Will the Pandemic Kill DC’s Food-Truck Scene?

DC Slices is one of many trucks that have left the city in search of greener pastures Perhaps you remember the movie Chef that came out a few years ago starring Jon Favreau. The one where he is married to Sofia Vergara, starts up a food truck with his young son in Miami, and is so immediately successful that Gordon Ramsay offers to fund the opening of his next restaurant? If you haven’t, apologies for the lack of spoiler alerts. Regardless, it’s just the kind of Hollywood magic that can paint

Joe Biden selects Kamala Harris as his vice presidential running mate, making history

Joe Biden announced Tuesday that he had chosen Kamala Harris, a prominent senator from California, to be his running mate for the upcoming 2020 election ballot. The decision marks a historic moment in the gender and racial equality movement, as Harris, the daughter of immigrants from Jamaica and India, will soon be the first Black woman to run on a major political party’s presidential ticket. If elected, she would also be the nation’s first female, first Black and first Asian American vice pres

Kansas could elect its first openly transgender lawmaker to state legislature this year

From the young age of 12, Stephanie Byers knew she wanted to become a music teacher, and that’s exactly what she did. “When I was a kid I started band practice, in sixth grade, and my band director made life just...wonderful and fun. I kind of grew up in a tough neighborhood and where I went to school there were tons of kids like me that, you know, did not have money,” says Byers. “This gentleman made us all realize that we were somebody, and it didn't matter how much money we had or didn't hav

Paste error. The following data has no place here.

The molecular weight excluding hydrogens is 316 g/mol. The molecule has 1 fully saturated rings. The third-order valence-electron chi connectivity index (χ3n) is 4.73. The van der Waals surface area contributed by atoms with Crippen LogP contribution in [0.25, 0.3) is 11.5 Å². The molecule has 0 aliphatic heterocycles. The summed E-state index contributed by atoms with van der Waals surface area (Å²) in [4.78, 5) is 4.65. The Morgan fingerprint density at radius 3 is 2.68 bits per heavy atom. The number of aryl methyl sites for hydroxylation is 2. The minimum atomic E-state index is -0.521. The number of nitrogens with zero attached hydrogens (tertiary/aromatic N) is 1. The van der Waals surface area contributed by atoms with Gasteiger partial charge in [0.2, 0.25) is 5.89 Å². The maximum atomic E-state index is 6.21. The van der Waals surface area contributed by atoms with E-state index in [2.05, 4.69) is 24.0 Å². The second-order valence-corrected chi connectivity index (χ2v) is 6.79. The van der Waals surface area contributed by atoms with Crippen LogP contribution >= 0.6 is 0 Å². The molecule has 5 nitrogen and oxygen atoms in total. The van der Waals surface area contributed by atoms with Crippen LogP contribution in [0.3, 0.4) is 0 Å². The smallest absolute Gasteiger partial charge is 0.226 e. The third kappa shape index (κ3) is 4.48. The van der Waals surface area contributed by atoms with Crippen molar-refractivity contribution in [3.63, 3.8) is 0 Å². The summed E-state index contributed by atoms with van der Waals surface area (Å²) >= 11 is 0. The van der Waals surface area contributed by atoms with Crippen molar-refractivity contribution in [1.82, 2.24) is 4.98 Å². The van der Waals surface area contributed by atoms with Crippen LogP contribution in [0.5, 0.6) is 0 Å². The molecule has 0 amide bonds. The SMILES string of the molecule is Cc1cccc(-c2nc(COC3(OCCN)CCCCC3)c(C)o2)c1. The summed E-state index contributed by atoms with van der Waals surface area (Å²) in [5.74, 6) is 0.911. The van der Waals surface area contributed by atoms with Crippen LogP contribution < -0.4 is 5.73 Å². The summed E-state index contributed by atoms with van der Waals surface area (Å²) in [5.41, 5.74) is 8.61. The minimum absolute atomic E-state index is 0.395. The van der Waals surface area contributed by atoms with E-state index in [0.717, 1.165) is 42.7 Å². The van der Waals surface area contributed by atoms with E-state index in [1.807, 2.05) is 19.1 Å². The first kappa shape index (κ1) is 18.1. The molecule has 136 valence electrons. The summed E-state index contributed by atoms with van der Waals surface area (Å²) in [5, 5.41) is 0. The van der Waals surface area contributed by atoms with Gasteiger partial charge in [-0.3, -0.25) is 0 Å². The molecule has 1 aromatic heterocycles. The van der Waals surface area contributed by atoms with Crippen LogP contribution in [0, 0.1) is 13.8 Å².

The 5 New DC Watering Holes and Pop Ups That Might Just Save Summer

While there’s no way to delude ourselves into thinking that the rest of this summer will feel normal, or to totally forget about that long lost summer trip, we can at least sip some margaritas and take in the sunshine in one of DC’s brand new outdoor drinking locations — the very next best thing, in our opinion. From pop up spots with human-sized frozen-drink machines to the new Blagden Alley “streatery,” here’s where you can find us this month. This Park View bar has kept itself more than bu

Latinos disproportionately affected by coronavirus, sheds a light onto existing inequities

This July, the United States registered more than 1.9 million new COVID-19 infections, making it increasingly obvious that the infectious disease isn’t going anywhere any time soon. As case numbers around the world continue to slowly wane, here in the U.S. they are surging in several Midwestern states as well as the South and West, where the virus has been spreading rapidly after restrictions were lifted earlier this summer. By now, more than 4,770,000 coronavirus cases and 156,000 fatalities h

Art museum uses special campaign banners to help reverse air pollution

In an effort to contribute to the green movement, the Guggenheim Museum in Bilbao, Spain, recently invested in some interesting outdoor advertising. The new campaign centers around promotion of a freshly installed Olafur Eliasson exhibition to the museum — an artist who aims to expose “some of today’s most urgent issues” to museum-goers, asking them to reflect on their understanding of the environment through the use of natural materials such as moss, fog and glacial ice. Promotion of the exhi